Virginia prosecutors commonly want plea deals to be concluded before trial or motion to suppress proceeds forward. The reason for that is both to save the time and effort of the prosecutor and his or her witnesses, and also to preclude a trial victory or suppression motion win by the criminal defense lawyer. Nonetheless, in a recent Fairfax DUI trial, when the judge had already ruled against the defense arguments to suppress and exclude evidence that were likely the only avenue to acquittal, with my client’s agreement, I walked up to the prosecutor and said “Offer accepted.” This Fairfax prosecutor could have simply pointed out the truism that proceeding to trial extinguished his last offer, but he agreed to proceed with his last settlement offer. Further, if a criminal defendant only wants to decline the prosecutor’s last plea offer in order to endeavor to win a suppression motion or essential evidentiary argument(s), the defendant and his or her attorney should talk about whether to tellt the prosecutor that if the prosecutor will leave the offer open through the point that the judge rules on the Virginia criminal lawyer’s motion to suppress evidence, that the defendant will accept the last plea offer if s/he loses that motion. Of course, Virginia judges are not required to accept criminal sentences agreed to by the parties, so such an agreement needs to leave the defendant the option to not proceed with a guilty or no contest plea in the event that the judge rejects the deal.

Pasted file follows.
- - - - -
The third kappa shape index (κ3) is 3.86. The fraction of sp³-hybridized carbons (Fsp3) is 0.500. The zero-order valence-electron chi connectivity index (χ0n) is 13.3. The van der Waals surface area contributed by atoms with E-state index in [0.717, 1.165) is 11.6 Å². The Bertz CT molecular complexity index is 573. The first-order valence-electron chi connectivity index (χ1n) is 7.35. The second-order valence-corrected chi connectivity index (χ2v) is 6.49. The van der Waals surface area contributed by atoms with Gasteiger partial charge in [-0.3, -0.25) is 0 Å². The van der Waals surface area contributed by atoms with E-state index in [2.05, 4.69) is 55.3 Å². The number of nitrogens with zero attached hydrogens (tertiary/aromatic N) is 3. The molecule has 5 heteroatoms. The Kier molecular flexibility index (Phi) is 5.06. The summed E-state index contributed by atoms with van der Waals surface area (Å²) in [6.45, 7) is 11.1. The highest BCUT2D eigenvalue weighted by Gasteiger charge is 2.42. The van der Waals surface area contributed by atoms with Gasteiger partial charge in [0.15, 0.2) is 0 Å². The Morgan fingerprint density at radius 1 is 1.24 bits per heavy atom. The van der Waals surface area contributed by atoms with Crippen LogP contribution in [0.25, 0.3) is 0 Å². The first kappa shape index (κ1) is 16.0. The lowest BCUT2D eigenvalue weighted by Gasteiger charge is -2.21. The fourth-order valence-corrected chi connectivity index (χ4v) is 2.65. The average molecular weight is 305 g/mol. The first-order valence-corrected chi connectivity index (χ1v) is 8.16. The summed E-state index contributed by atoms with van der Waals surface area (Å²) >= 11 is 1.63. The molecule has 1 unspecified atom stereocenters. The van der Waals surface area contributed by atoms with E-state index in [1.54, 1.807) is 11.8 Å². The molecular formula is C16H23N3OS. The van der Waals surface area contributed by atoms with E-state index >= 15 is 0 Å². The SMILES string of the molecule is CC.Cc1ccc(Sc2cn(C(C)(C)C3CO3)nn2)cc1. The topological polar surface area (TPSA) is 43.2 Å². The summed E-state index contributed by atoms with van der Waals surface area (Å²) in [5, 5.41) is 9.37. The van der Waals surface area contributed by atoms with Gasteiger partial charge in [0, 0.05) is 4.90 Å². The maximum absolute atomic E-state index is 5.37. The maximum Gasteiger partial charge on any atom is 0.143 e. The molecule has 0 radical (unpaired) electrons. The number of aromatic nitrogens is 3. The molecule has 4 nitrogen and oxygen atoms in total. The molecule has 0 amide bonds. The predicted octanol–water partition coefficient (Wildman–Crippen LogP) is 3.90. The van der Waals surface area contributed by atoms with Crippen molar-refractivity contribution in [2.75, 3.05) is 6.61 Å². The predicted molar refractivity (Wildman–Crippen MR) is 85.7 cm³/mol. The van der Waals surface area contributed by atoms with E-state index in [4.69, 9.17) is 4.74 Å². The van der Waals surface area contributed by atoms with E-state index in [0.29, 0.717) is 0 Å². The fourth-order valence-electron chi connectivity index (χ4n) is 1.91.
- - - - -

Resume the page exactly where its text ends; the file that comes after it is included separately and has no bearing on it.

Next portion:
How complex is the defense of my criminal prosecution, and how advanced a Virginia criminal lawyer do I need?
This article alone underlines how complex is Virginia criminal defense, with motions about a multitude of matters, settlement negotiations that often call for novel approaches and certainly to be backed up by trial readiness, and proceeding to trial. Nothing beats having a criminal defense lawyer with excellent ability and experience handling this entire approach to Virginia DUI and criminal defense. Fairfax criminal lawyer Jon Katz for years has successfully defended people accused of Virginia DUI, felony and misdemeanor offeneses. Learn what Jon can do for your defense, through a free in-person confidential consultation about your court-pending case. Call 703-383-1100 to schedule your appointment with Jon.